Metro Manila (CNN Philippines, April 26) — A doctor who has fallen critically ill due to COVID-19 commits to recovering in order to tend to more patients battling the fatal disease.

Dr. Carmina Fuentebella, a resident doctor of the University of Santo Tomas Hospital, told CNN Philippines’ Newsroom Weekend, “I promise to go back to the frontlines so that I can be of more service to my patients.”

Fuentebella, who recently celebrated her 27th birthday while in an intensive care unit, has already been transferred to a regular ward and is now on her way to full recovery.

Once discharged from the hospital, the young doctor said she will head home to Bulacan where she intends to recuperate “emotionally, mentally, and physically.”

Naniniwala ako na kailangan maging magaling muna ako para mapagaling ko mga pasyente ko,” she said.

[Translation: I believe I have to recover first in order to treat my patients.]

Since she has no underlying medical conditions, Fuentebella thought her experience with COVID-19 was “going to go smoothly,” as most of the young patients only experience mild symptoms. However, following the onset of fever, the doctor said she had difficulty breathing and eventually woke up already intubated.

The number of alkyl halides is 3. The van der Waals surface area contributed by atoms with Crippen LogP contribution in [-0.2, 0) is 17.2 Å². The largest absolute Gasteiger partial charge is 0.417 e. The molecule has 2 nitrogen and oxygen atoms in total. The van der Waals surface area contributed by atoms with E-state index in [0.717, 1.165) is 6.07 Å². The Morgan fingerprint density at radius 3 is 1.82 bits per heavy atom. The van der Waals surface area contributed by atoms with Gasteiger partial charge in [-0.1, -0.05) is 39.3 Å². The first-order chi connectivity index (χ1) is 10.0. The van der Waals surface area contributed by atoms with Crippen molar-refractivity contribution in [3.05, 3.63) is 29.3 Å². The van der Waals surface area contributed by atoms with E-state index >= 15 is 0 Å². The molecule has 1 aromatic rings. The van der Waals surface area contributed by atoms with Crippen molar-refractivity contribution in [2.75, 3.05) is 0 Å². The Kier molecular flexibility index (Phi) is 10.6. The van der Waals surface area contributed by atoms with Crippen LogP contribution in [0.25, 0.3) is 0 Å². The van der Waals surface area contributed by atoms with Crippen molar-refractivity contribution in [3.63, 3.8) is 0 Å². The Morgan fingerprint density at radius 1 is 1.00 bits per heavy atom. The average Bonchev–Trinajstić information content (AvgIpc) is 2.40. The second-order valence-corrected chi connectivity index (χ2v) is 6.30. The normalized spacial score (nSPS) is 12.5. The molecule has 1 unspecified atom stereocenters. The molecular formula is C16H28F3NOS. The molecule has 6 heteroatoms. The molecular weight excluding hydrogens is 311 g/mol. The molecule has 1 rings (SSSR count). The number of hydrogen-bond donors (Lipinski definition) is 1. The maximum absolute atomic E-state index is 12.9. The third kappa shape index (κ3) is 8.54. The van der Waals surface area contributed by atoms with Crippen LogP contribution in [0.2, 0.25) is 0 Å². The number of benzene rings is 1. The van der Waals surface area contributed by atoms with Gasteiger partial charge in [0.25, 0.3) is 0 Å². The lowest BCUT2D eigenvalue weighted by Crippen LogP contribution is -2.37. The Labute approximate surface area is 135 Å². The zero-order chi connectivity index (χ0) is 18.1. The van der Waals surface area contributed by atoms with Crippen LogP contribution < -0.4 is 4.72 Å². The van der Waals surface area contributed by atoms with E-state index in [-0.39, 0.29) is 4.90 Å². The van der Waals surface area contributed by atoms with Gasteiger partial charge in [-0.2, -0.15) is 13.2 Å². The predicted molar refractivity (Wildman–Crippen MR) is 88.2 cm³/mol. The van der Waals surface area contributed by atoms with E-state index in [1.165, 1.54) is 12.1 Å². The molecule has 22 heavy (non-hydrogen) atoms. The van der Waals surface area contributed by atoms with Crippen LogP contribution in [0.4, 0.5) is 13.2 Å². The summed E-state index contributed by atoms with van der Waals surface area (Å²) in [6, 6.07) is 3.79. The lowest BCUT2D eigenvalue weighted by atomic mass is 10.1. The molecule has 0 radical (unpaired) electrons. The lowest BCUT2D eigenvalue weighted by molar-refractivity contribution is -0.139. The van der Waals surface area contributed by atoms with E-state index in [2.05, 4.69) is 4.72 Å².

“When I woke up, it was so difficult. It was the first time in my life wherein I had to count every second of pain,” she said. “It was at that moment I asked God, ‘Why me?’ It was so difficult.”

Fuentebella attributed her better condition to a strong support system, including everyone who cheered her on as she fought for her life. The doctor has received an outpouring of prayers and well-wishes from friends and strangers alike, after news of her COVID-19 fight circulated on social media.

“A lot of my doctors talked to me, the internet was talking to me, [telling me] to fight. That’s when I realized that I wanted to live,” she shared.

“After going through this disease, I realized that I am not alone. A lot of people were fighting with me. And I think that it is important for us to fight together so that we can get through this pandemic,” she added.

Fuentebella said she plans to use her personal experience with coronavirus to “empathize more” with her patients in the future.